Go Set A Watchmen– The Controversial Sequel to To Kill a Mocking Bird


Sara Conti, Sr. High Staff Contributor

When I first read To Kill A Mockingbird, I didn’t know that Harper Lee published another book, a sequel, just 7 months before she died. It turns out, I’m not the only one. 40 million copies of To Kill A Mockingbird have been sold, while Go Set A Watchmen has only sold 3.3 million. Even among those who have read the sequel, its merits are widely debated. Many say it lacks the flair of the first book, and Adam Gopnick of the New Yorker went so far as to call it “a failure as a novel.”

I kept this in mind as I read this book, and I can see both sides of the argument. While keeping the same characters and themes, the writing style varies greatly from that of To Kill A Mockingbird. A shift in perspective from the beloved first person narration from Scout to a third person narration with a retrospective tone, was the first glaring difference. The many jumps from Scout’s adult life back to her childhood with Jem and his friends made the book hard to follow at times. I also disliked how Henry Clinton, who was not in the first book at all, suddenly became a main character. I also felt it hard to believe that characters aged the way they did. For some reason, the brave and bold Scout Finch was afraid of driving a car, the just and equal Atticus had questionable moral values, and kind, loving Calpurnia was strangely bitter. I felt that the progression of their characters should have been explained more. I can’t help but agree with Adam Gopnick’s words: ” (This in a book that includes a fourteen-line note on the type.)”.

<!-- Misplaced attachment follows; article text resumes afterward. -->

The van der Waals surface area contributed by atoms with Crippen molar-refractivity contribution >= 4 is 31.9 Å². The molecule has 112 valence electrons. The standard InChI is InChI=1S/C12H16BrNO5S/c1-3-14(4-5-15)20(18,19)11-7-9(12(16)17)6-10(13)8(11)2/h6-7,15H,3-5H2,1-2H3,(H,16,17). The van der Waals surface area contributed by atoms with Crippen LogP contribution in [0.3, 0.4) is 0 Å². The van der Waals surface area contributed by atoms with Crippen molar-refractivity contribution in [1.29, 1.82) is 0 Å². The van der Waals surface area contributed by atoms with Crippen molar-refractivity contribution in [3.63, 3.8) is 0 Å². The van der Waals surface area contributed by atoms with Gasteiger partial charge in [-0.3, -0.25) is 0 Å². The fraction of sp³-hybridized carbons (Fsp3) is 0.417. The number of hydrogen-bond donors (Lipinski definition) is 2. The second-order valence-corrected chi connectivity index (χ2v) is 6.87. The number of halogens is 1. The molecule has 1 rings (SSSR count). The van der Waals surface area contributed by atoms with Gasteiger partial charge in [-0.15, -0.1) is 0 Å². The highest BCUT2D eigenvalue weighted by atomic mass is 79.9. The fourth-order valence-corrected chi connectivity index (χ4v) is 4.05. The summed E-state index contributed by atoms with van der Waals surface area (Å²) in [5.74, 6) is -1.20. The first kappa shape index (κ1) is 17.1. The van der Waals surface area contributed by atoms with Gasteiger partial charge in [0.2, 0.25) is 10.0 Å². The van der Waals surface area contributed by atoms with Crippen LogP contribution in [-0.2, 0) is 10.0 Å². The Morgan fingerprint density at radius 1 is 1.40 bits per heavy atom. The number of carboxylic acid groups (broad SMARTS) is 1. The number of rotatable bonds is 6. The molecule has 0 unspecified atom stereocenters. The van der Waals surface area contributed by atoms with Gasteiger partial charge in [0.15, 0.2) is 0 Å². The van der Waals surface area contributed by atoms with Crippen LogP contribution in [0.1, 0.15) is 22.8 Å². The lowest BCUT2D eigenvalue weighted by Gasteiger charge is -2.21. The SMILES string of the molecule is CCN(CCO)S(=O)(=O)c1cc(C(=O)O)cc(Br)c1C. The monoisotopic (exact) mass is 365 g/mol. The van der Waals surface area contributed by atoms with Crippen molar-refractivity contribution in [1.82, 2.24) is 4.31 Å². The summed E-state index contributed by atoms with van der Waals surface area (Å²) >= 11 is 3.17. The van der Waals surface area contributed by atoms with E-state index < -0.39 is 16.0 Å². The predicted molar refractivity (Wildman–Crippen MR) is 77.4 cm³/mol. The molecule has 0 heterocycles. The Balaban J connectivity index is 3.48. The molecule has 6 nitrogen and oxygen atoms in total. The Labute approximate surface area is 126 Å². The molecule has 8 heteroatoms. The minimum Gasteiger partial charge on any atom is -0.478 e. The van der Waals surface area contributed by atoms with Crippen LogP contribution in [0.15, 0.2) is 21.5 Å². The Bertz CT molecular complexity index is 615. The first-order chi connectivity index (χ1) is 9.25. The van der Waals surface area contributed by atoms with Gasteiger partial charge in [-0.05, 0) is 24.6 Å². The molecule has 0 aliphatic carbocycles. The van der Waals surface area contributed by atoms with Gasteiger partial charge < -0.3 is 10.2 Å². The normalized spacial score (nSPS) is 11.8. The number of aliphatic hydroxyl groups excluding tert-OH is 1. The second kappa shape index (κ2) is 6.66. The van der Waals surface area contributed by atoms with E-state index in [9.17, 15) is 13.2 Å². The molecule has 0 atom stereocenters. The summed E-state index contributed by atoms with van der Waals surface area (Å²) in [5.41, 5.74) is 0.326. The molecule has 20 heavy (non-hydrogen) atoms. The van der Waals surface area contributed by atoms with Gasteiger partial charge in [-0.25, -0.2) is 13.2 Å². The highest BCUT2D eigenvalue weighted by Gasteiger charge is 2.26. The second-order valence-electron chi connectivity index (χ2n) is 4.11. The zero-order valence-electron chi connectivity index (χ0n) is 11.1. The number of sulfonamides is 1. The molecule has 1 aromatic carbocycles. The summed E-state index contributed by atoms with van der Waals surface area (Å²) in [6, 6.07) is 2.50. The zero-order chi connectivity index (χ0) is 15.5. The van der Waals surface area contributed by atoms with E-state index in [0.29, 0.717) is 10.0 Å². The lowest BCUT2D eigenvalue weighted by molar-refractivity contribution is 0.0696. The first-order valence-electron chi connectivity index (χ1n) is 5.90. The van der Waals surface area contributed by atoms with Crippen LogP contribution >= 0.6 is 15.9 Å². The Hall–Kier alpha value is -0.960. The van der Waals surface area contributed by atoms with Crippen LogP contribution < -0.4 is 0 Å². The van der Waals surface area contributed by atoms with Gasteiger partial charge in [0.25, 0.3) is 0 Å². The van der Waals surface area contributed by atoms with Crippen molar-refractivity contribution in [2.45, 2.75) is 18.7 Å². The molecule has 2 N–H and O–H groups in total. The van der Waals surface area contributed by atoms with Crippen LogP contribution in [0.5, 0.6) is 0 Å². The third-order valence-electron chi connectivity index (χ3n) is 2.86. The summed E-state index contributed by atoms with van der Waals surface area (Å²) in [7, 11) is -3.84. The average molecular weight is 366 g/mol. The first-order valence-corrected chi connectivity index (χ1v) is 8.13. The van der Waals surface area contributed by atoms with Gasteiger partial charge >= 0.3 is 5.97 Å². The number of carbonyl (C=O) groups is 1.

However, I still enjoyed the subtle social commentary hidden behind the stories of Scout’s youth. There was still the same charm in the stories of her childhood, although they seemed a bit less vibrant. I felt most of the book’s redeeming explanations were in the last few chapters. The book’s ending nicely ties a bow on the story, and the conflicts are resolved as characters come to terms with each other’s beliefs. It remains a glimpse into the minds of Southerners during the 1950s, and retains much of the value of To Kill A Mockingbird.

Despite its faults, I would still recommend reading this book, as your opinion may very likely differ from mine. I still consider it a great book, but no where near as enjoyable as the first book. It is available in the school library and  the Galway Public Library. It also can be found at many other local libraries and bookstores. I hope you enjoy this sequel as much as I did.

Works Cited:

Gopnick, Adam. “Sweet Home Alabama” The New Yorker, 27 July 2015, www.newyorker.com/magazine/2015/07/27/sweet-home-alabama